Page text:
Judges evidently feel they should retire earlier than your average Yossi. Their representative organization, their equivalent of a union, demands that the judges appointed from the year 1999 be allowed to retire at age 60, and that the state finance their "bridge pension" through monthly stipends.
Moreover, the judges' reps demand that these judges, who pay into pension funds, be given another NIS 4,000 to NIS 4,600 a month on top of their pension payments, until age 70.
Ordinary Israelis can only retire at 67, in the case of men, and 64 in the case of women. The retirement age for judges is 70.
The change in rules would cost the state - the taxpayer - NIS 4.8 million per judge, the treasury stated in a rebuttal delivered to the House.
From 1999, newly hired judges have been denied taxpayer-supported pensions: they actually have to make provisions from their pay into pension funds.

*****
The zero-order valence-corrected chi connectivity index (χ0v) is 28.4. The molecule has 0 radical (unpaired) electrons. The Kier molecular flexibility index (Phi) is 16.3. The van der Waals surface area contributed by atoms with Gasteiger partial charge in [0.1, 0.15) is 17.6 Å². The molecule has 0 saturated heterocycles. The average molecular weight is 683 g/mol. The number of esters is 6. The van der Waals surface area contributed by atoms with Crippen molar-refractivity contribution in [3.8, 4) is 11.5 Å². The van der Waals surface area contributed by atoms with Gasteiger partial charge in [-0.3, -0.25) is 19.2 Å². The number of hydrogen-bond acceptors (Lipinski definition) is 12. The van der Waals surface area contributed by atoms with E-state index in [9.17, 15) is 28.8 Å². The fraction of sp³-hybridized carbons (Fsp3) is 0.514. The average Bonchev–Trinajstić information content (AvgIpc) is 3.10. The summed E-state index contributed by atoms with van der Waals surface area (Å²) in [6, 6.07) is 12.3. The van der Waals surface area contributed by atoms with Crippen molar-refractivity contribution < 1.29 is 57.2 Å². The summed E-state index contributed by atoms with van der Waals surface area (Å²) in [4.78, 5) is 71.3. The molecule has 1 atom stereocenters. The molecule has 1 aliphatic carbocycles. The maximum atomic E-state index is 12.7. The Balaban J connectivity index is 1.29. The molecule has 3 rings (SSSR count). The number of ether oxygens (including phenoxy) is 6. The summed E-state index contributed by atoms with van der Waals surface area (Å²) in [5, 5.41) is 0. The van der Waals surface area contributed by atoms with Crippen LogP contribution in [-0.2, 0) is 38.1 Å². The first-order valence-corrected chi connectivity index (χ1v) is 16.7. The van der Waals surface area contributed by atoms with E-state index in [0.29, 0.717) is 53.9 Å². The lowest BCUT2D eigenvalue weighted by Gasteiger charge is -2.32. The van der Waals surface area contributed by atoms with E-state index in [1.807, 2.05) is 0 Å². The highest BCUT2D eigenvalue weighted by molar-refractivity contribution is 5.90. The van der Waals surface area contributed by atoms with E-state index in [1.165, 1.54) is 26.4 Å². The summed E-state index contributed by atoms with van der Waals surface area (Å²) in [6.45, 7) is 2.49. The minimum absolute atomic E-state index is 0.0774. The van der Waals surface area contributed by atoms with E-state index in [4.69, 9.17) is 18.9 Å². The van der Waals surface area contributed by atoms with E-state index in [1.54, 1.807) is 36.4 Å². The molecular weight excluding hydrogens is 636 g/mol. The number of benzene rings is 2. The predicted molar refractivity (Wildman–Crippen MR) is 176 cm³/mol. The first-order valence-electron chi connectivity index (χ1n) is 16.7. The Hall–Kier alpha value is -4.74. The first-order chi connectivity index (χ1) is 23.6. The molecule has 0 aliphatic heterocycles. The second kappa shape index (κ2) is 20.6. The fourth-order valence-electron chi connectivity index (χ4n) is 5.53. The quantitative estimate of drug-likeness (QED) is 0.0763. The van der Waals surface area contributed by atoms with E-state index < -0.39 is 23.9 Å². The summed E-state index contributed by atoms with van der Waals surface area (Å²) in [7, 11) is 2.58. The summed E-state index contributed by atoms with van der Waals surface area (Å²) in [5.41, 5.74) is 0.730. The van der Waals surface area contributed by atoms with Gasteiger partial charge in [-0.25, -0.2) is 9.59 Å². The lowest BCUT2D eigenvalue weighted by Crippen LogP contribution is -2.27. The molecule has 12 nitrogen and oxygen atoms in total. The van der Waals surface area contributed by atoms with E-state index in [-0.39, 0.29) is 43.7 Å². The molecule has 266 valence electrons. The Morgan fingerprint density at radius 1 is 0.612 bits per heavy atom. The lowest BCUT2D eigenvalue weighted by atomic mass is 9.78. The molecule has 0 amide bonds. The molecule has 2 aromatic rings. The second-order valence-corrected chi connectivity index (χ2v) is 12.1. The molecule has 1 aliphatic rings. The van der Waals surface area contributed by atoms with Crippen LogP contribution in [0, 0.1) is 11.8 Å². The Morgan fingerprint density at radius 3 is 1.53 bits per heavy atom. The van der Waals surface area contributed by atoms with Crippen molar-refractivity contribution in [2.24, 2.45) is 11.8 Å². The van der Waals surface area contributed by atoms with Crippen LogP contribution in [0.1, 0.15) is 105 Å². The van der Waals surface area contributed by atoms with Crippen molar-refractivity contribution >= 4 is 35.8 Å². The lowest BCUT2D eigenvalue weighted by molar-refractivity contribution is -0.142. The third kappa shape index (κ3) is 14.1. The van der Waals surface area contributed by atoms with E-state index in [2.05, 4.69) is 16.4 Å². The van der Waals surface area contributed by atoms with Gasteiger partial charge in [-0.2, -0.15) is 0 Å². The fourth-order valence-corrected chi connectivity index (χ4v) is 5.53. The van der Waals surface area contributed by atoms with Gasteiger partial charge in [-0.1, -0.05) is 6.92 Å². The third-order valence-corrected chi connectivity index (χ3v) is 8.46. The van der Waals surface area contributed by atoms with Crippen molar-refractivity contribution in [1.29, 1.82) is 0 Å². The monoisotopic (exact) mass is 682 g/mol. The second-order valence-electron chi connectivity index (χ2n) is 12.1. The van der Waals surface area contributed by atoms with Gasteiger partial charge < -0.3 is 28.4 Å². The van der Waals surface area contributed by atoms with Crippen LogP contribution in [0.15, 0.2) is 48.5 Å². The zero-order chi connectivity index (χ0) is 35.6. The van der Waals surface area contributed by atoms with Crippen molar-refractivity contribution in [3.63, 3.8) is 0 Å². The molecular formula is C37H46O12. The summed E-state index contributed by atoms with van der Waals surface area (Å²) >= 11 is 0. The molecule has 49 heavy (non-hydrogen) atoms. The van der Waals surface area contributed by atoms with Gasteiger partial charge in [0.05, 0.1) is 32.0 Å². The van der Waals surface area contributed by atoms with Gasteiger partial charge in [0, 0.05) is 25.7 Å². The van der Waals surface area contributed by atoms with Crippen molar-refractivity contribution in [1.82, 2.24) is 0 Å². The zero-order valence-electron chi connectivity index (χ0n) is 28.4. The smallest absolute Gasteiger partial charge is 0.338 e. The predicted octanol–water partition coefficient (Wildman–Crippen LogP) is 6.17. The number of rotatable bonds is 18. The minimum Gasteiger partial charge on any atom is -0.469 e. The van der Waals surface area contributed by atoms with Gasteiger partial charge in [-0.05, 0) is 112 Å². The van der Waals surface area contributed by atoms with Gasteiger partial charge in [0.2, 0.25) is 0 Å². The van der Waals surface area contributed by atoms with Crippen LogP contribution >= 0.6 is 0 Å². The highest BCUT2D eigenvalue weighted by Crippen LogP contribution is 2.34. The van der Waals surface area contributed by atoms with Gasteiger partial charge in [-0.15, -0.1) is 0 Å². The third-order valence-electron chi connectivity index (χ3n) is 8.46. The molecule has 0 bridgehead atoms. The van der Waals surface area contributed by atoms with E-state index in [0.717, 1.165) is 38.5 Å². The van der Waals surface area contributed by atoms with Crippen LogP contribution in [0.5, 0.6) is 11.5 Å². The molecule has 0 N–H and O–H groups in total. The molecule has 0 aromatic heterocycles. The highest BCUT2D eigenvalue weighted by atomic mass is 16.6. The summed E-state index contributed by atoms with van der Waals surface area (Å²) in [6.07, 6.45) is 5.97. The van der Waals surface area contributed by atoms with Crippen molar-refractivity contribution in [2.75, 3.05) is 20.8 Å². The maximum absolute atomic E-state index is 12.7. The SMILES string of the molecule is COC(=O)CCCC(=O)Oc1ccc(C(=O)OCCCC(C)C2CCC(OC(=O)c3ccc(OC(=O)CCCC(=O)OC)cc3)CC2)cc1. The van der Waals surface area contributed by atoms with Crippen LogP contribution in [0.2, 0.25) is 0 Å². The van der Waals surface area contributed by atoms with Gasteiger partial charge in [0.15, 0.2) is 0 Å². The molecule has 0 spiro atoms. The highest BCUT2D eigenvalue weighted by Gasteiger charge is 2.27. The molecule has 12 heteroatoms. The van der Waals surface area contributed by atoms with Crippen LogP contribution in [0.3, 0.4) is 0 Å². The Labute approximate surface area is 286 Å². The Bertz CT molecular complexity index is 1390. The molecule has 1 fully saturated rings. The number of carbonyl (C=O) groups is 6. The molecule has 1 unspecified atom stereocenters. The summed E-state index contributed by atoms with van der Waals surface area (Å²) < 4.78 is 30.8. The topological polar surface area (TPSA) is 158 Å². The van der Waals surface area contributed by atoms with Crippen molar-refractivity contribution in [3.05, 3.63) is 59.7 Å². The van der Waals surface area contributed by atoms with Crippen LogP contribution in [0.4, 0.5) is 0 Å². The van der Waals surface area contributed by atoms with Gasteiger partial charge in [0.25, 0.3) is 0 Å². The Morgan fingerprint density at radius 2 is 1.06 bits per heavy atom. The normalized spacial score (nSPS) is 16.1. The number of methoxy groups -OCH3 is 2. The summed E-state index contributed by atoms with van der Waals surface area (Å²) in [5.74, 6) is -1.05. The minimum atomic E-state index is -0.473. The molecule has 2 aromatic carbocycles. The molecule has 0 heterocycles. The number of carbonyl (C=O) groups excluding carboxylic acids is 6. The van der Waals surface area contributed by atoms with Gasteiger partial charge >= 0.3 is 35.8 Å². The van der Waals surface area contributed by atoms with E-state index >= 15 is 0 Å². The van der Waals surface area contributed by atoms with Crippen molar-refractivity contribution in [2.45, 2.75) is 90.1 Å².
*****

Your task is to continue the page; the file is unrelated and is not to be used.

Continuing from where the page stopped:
TheMarker obtained this week a letter sent two weeks ago by judges representatives to former Finance Ministry capital markets director Eyal Ben Chelouche and to Dorit Tene-Perchik, head of the Histadrut labor federation's pension division, asking them to advocate their case before the Knesset subcommittee on judges' conditions. The subcommittee is part of the Knesset Finance Committee.
Ben Chelouche spearheaded pension reforms within the treasury. Knesset officials claim the proposal he submitted to the Knesset last week, which leans towards the judges' position, would violate current civil service pension policy.
The current retirement age for judges is 70. Judges receiving pensions paid for by the state can retire at 55 and still receive a full monthly pension payment, but those who fall under the new arrangements are not entitled to monthly pension payments before age 67.
The judges are seeking a state-supported stipend of NIS 4,500 per month to bridge the gap between 60 and 67 should they choose to retire at 60.
Treasury officials familiar with the situation fear that accepting the judges' demands would signal a retreat from the pension reforms implemented in 1999. They also fear that if they give in to the judges' demands, other civil service sectors may demand similar benefits, including MKs, whose salary raises are linked to those of judges, and teachers.
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